The Varieties of the Psychedelic Experience: A Preliminary Study of the Association Between the Reported Subjective Effects and the Binding Affinity Profiles of Substituted Phenethylamines and Tryptamines
Federico Zamberlan, Camila Sanz, Rocío Martínez Vivot, Carla Pallavicini, Fire Erowid, Earth Erowid and Enzo Tagliazucchi
Frontiers in Integrative Neuroscience, 2018, 12, 54.
doi : 10.3389/fnint.2018.00054
Classic psychedelics are substances of paramount cultural and neuroscientific importance. A distinctive feature of psychedelic drugs is the wide range of potential subjective effects they can elicit, known to be deeply influenced by the internal state of the user (“set”) and the surroundings (“setting”). The observation of crosstolerance and a series of empirical studies in humans and animal models support
agonism at the serotonin (5-HT)2A receptor as a common mechanism for the action of psychedelics. The diversity of subjective effects elicited by different compounds has been attributed to the variables of “set” and “setting,” to the binding affinities for other 5-HT receptor subtypes, and to the heterogeneity of transduction pathways initiated by conformational receptor states as they interact with different ligands
(“functional selectivity”). Here we investigate the complementary (i.e., not mutually exclusive) possibility that such variety is also related to the binding affinity for a range of neurotransmitters and monoamine transporters including (but not limited to) 5-HT receptors. Building on two independent binding affinity datasets (compared to “in silico” estimates) in combination with natural language processing tools applied to a large repository of reports of psychedelic experiences (Erowid’s Experience Vaults), we
obtained preliminary evidence supporting that the similarity between the binding affinity profiles of psychoactive substituted phenethylamines and tryptamines is correlated with the semantic similarity of the associated reports. We also showed that the highest correlation was achieved by considering the combined binding affinity for the 5-HT, dopamine (DA), glutamate, muscarinic and opioid receptors and for the Ca+ channel. Applying dimensionality reduction techniques to the reports, we linked the compounds, receptors, transporters and the Ca+ channel to distinct fingerprints of the reported subjective effects. To the extent that the existing binding affinity data is based on a low number of displacement curves that requires further replication, our analysis produced preliminary evidence consistent with the involvement of different binding sites in the reported subjective effects elicited by psychedelics. Beyond the study of this particular class of drugs, we provide a methodological framework to explore the relationship between the binding affinity profiles and the reported subjective effects of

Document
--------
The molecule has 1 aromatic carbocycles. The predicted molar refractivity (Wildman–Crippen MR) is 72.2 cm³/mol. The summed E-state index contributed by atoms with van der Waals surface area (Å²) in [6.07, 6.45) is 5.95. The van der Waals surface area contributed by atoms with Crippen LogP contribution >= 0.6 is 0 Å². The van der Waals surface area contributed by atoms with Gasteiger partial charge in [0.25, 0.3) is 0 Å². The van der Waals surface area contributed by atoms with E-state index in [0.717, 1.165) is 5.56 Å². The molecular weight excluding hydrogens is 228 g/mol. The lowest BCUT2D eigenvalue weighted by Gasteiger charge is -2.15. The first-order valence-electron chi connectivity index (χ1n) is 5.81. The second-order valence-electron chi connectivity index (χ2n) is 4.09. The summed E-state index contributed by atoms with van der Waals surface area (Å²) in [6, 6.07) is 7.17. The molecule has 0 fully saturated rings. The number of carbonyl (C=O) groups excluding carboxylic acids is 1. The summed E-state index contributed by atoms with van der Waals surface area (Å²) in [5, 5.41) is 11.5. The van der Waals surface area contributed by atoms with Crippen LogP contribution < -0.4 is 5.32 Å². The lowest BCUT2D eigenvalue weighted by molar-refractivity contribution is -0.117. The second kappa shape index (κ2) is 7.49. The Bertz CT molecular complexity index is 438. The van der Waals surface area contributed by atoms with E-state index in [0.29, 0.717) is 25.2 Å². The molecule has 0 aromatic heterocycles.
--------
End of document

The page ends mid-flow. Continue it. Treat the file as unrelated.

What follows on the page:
other psychoactive compounds.
Keywords : psychedelics, consciousness, phenomenology, binding affinity profile, semantic analysis
‘‘But there are many components of a drug’s action, like the harmonics from the fundamental to the inaudible which, taken in concert, defines the drug. With musical instruments, these components can be shown as sine waves on an oscilloscope. (: : 🙂 But in psychopharmacology? There is no psychic oscilloscope. There are no easily defined and measured harmonics or phase angles. Certainly, any eventual definition of a drug will require some such dissection into components each of which makes some contribution to the complex whole. The mental process may some day be defined by a particular combination of these components.’’
—(Shulgin and Shulgin, 1995).
Psychedelics are psychoactive substances remarkable for their capacity to elicit a wide range of idiosyncratic effects on consciousness of the self and the environment, as well as changes in perception, emotion and cognition (Nichols, 2016; Carhart-Harris et al., 2018; Preller and Vollenweider, 2018). For millenia, different cultures have adopted the ceremonial use of plants and fungi containing psychedelic molecules. These ‘‘classic’’ psychedelics include mescaline (present in cacti such as peyote, Lophophora williamsii), psilocybin (primarily found in the mushrooms of Psilocybe genus) and N,N Dimethyltryptamine (DMT; an orally inactive compound enabled by the combination with b-carbolines in ayahuasca, a brew originally from the Amazon basin; Schultes and Hofmann, 1979; Rätsch, 2005; Nichols, 2016). The discovery of the psychedelic properties of lysergic acid diethylamide
(LSD) by A. Hofmann in 1943 provided the first example of a semi-synthetic classic psychedelic, and signaled a period of intense scientific investigation on the subjective effects1 elicited
by these substances, their mechanism of action in the brain, and their therapeutic potential (Hofmann, 1980).
Experiments both in humans and animal models have provided strong evidence that the psychedelic effects of these molecules are mediated by at least partial agonism at serotonin (5-HT)2A receptors, with a possible role for agonism at other 5-HT receptor subtypes such as 5-HT2C and 5-HT1A (Glennon